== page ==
I am an emotional person. With chronic depression. And possible bipolar II disorder (which is like bipolar, but with hypomania—less intense highs and more time spent in the lows). The reason that this aspect of my personality isn’t well-suited to the problem of adopting and adhering to a WFPB diet is that, as Dr. Lisle says, I have a tendency to “celebrate and medicate.” And boy isn’t that the truth!! Since I don’t smoke, drink or do drugs, I tend to do my celebrating and medicating both with food. And in this highly addictive food culture, it is also too easy to fall into what Dr. Lisle and his colleague Dr. Goldhamer call “The Pleasure Trap”– a cycle of addiction to overly stimulating fat-sugar-salt laden foods. Thus, the dry roasted, salted macademia nuts that have continued to hold me hostage this past month. Dr. Lisle ends his talk with suggestions for each of the potential downfalls; regarding my tendency to celebrate and medicate, he suggests using WFPB-legal treats. This of course makes lots of sense. However I have found that if I keep any such treats on hand, I cannot stop myself from binging on them. I will literally eat them all until they are all gone, whether I am hungry or not. And that is a problem because most ‘legal’ treats tend to be higher in calorie density than what I need to eat on most days in order to sustain weight loss. This just doesn’t happen with oatmeal and potatoes!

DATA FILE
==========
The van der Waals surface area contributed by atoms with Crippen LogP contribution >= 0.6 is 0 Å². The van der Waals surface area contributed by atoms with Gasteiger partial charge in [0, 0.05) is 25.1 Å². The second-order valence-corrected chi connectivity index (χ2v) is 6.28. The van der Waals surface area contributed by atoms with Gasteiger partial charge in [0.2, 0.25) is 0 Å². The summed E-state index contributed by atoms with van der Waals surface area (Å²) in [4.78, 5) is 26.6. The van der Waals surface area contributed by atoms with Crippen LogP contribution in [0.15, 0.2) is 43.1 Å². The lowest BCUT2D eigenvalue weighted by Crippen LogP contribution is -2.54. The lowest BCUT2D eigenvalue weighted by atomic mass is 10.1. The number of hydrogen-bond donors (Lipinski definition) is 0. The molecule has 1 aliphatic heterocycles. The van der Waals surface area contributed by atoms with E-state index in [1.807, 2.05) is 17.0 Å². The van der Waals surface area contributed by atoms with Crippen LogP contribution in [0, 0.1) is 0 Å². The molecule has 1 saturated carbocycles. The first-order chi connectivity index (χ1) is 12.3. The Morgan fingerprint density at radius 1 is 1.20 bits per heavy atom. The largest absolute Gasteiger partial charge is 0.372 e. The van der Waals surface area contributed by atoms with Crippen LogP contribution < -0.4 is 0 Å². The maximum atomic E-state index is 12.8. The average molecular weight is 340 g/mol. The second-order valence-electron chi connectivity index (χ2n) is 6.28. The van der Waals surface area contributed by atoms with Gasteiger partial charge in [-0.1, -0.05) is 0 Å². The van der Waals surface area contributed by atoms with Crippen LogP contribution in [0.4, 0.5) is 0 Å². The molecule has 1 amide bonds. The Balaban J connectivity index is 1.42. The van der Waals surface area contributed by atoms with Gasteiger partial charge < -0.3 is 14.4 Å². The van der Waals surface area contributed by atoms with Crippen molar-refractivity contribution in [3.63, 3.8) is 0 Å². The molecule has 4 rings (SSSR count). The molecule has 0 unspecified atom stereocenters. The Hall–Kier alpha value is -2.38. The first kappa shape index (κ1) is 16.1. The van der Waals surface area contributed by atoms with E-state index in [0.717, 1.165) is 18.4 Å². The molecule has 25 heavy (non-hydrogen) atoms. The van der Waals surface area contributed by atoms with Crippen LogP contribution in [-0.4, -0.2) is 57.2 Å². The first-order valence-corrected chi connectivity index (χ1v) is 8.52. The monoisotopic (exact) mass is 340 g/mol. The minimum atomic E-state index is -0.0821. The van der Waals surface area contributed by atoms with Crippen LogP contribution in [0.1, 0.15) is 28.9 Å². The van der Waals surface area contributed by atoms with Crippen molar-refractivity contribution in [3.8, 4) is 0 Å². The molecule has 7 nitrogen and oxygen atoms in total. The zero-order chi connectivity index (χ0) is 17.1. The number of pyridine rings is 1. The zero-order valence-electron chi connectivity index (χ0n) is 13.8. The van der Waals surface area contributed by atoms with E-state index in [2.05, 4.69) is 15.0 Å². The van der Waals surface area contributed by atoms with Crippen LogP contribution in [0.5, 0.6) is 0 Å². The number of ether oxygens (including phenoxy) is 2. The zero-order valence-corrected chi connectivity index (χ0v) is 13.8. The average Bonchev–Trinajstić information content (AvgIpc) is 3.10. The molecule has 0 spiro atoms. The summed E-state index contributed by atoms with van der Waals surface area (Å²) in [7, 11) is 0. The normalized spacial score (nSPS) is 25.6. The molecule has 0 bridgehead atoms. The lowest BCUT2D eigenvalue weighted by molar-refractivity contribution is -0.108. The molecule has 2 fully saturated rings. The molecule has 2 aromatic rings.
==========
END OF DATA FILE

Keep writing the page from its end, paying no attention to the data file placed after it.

So what am I going to do about it? I’ve decided to eliminate some of the choice making and the focus on what I cannot have in favor of what I am going to eat. So for now, I’m doing what is known in McDougall-land as a “Mary’s Mini”… except modified. A Mary’s Mini, invented by Dr. McDougall’s wife, is essentially a short-term kick-in-the-pants for weight loss, compliance, or what-have-you that limits overeating by limiting variety. A single starch is chosen and eaten in any form for all meals with varied vegetables and fruits added. I chose potatoes. My modification however is that I’m going to continue to have steel cut oats for breakfast. Steel cut oats and mashed potatoes are the two most satiating foods I know of, which should come as no surprise since studies have shown that boiled potatoes are the ultimate most highly satisfying/satiating food.

Mary’s Mini: https://www.drmcdougall.com/misc/2006nl/june/marys.htm


So next month… pictures of my Mary’s Mini with potatoes (and oatmeal). And hopefully also some weight loss to report.

Still 100% WFPB…. still trying to be better everyday…




  1. Duffy,
    You have many of the same feelings that I do as I want to change, and work hard to do it, but have those days that I give in for the moment and let the addiction take over. I use nuts to keep me from eating sugar. I over eat on nuts if I don’t measure them out., and I still have many days that I eat more than I should.

    My favorite quote is:
    “When a man makes war on his own weaknesses he engages in the holiest war that mortals ever wage. The reward that comes from victory in this struggle is the most enduring, most satisfying, and the most exquisite that man ever experiences.” – Bryant S. Hinckley

    I haven’t felt the “victory” yet, but I am hopeful that some day I will. I have a weakness with food, and I kind of like the idea of “making war” on these weaknesses. It sure is a battle! Some day I’ll win this battle!

    Hang in there!